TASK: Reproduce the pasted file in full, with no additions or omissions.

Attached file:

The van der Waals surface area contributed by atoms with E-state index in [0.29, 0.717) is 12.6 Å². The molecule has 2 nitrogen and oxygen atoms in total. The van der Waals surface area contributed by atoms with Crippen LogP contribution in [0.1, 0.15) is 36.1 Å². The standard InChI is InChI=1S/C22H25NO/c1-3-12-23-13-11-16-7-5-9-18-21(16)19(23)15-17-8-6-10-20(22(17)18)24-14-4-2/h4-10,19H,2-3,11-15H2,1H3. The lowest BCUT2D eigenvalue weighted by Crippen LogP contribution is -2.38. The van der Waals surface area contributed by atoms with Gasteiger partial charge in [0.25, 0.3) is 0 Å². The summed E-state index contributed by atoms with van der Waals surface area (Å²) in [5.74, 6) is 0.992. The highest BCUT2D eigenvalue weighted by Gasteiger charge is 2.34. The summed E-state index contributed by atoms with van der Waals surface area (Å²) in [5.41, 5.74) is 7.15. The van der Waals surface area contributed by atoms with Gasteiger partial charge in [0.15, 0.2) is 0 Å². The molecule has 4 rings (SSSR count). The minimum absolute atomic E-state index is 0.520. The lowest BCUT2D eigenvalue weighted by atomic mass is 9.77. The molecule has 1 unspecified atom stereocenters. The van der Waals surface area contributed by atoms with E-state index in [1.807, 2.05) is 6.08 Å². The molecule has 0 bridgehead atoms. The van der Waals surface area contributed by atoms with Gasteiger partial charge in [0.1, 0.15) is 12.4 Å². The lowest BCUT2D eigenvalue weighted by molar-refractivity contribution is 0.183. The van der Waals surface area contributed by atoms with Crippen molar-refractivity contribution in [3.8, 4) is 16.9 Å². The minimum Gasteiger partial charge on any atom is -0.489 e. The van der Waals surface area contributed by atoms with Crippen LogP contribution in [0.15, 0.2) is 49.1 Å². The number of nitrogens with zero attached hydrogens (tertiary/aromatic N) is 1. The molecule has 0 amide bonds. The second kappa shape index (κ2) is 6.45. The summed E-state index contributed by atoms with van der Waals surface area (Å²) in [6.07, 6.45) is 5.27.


The van der Waals surface area contributed by atoms with E-state index in [0.29, 0.717) is 12.6 Å². The molecule has 2 nitrogen and oxygen atoms in total. The van der Waals surface area contributed by atoms with Crippen LogP contribution in [0.1, 0.15) is 36.1 Å². The standard InChI is InChI=1S/C22H25NO/c1-3-12-23-13-11-16-7-5-9-18-21(16)19(23)15-17-8-6-10-20(22(17)18)24-14-4-2/h4-10,19H,2-3,11-15H2,1H3. The lowest BCUT2D eigenvalue weighted by Crippen LogP contribution is -2.38. The van der Waals surface area contributed by atoms with Gasteiger partial charge in [0.25, 0.3) is 0 Å². The summed E-state index contributed by atoms with van der Waals surface area (Å²) in [5.74, 6) is 0.992. The highest BCUT2D eigenvalue weighted by Gasteiger charge is 2.34. The summed E-state index contributed by atoms with van der Waals surface area (Å²) in [5.41, 5.74) is 7.15. The van der Waals surface area contributed by atoms with Gasteiger partial charge in [0.15, 0.2) is 0 Å². The molecule has 4 rings (SSSR count). The minimum absolute atomic E-state index is 0.520. The lowest BCUT2D eigenvalue weighted by atomic mass is 9.77. The molecule has 1 unspecified atom stereocenters. The van der Waals surface area contributed by atoms with E-state index in [1.807, 2.05) is 6.08 Å². The molecule has 0 bridgehead atoms. The van der Waals surface area contributed by atoms with Gasteiger partial charge in [0.1, 0.15) is 12.4 Å². The lowest BCUT2D eigenvalue weighted by molar-refractivity contribution is 0.183. The van der Waals surface area contributed by atoms with Crippen molar-refractivity contribution in [3.8, 4) is 16.9 Å². The minimum Gasteiger partial charge on any atom is -0.489 e. The van der Waals surface area contributed by atoms with Crippen LogP contribution in [0.15, 0.2) is 49.1 Å². The number of nitrogens with zero attached hydrogens (tertiary/aromatic N) is 1. The molecule has 0 amide bonds. The second kappa shape index (κ2) is 6.45. The summed E-state index contributed by atoms with van der Waals surface area (Å²) in [6.07, 6.45) is 5.27.